- S&P 500 stocks lose on first trading day of 2023
- Selloff knocks $50 billion off market cap
- Tesla Misses Q4 Vehicle Delivery Estimates
- The EV company is still the world’s most valuable automaker
Jan 3 (Reuters) – Tesla Inc (TSLA.O) Shares got off to a rocky start in 2023, plunging more than 12% on Tuesday amid growing concerns about weak demand and logistical problems holding back supplies for the world’s most valuable automaker.
Tesla, once valued at more than $1 trillion, has lost more than 65% of its market value in a turbulent 2022, increasingly challenged by other automakers and facing production problems due to the Covid lockdown in China.
Tuesday’s slide knocked nearly $50 billion in market value, roughly equal to the valuation of rival Ford Motor Co. (FN)It sold three times as many cars as Tesla last year.
The sell-off came as Tesla missed market expectations for fourth-quarter deliveries, despite shipping a higher number of vehicles.
“Tesla, as it has grown, is now entering a phase of more solid but slower growth,” said Morningstar analyst Seth Goldstein. Being a major automaker, he added, “is likely to feel the brunt of the economic downturn.”
Many Wall Street analysts said they expect more pressure on stocks in the coming months from competition and weak global demand.
Global automakers have faced a slump in demand in China over the past few months, as the spread of COVID-19 in the world’s top auto market has hit economic growth and consumer spending. Tesla offers higher discounts there and subsidizes insurance costs.
At least four brokerages cut their price targets and earnings estimates on Tuesday, pointing to the delivery miss and Tesla’s decision to offer more to boost demand in China and the United States, the two biggest global auto markets.
The company’s shares were the worst performers of the S&P 500 index (.SPX) A share fell to $104.64 on Tuesday — the lowest since August 2020. More than 220 million shares changed hands during regular trading hours.
The electric vehicle maker’s performance in 2022 was the worst in the S&P 500 index.
“You have a lot of things working against the stock. One is obviously Musk’s involvement on Twitter,” said Dennis Dick, market structure analyst and trader at Triple D Trading.
Tesla’s market value has fallen by about $370 billion since CEO Elon Musk closed a deal to buy social media giant Twitter.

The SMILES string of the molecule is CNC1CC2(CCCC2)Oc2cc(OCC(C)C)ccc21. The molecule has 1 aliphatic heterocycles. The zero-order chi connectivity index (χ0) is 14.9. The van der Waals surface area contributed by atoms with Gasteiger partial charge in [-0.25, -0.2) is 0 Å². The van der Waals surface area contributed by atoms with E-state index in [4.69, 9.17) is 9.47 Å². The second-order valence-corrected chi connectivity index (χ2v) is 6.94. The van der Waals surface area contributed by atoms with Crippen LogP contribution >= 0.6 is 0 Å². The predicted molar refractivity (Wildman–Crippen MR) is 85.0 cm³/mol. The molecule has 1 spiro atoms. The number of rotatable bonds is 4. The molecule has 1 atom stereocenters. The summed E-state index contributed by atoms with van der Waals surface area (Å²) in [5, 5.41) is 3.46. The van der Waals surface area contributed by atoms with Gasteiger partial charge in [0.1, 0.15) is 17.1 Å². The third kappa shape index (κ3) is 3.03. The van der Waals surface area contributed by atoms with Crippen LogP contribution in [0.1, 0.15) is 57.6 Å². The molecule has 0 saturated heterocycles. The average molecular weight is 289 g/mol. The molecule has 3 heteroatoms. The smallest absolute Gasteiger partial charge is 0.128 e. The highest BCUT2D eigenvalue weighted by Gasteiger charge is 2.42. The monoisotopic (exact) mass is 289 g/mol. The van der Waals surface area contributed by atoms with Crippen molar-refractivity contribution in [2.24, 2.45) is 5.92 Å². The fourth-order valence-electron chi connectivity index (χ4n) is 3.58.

Some of that fall has come from his sale of stock to finance the $44 billion deal, while the stock also tumbled amid concerns among investors that Musk was being sidetracked by the social media giant.
At about $341 billion, Tesla is still the world’s most valuable automaker, even though its output is a fraction of rivals like Toyota Motor Corp. (7203.D).
Tesla delivered 405,278 vehicles in the fourth quarter, short of analysts’ estimates of 431,117. Through 2022, its deliveries increased by 40%, missing Musk’s 50% annual target.
The result “came at the cost of higher incentives, suggesting lower price and range,” brokerage JP Morgan said in a note, lowering its price target from $25 to $125.
The average price target of 41 analysts on the stock is $250, more than double the current price, according to Refinitiv data. The lowest price offered by Roth Capital Partners is $85.
The shortage highlights the logistical hurdles faced by a company known for its quarter-end delivery rush. The gap between production and supply has widened to 34,000 vehicles as more cars are stuck in traffic.
The automaker plans to run a reduced production schedule at its Shanghai plant in January, extending reduced production that began in December until 2023, Reuters reported.
Meanwhile, California-based electric vehicle maker Rivian Automotive Inc (RIVN.O) It missed its 25,000-unit production target by 2022 by a wide margin.
Reporting by Aditya Soni, Eva Mathews and Akash Sriram in Bangalore; Additional reporting by Amruta Khandekar; Editing by Thomas Janowski, Shaunak Dasgupta and Arun Koyur
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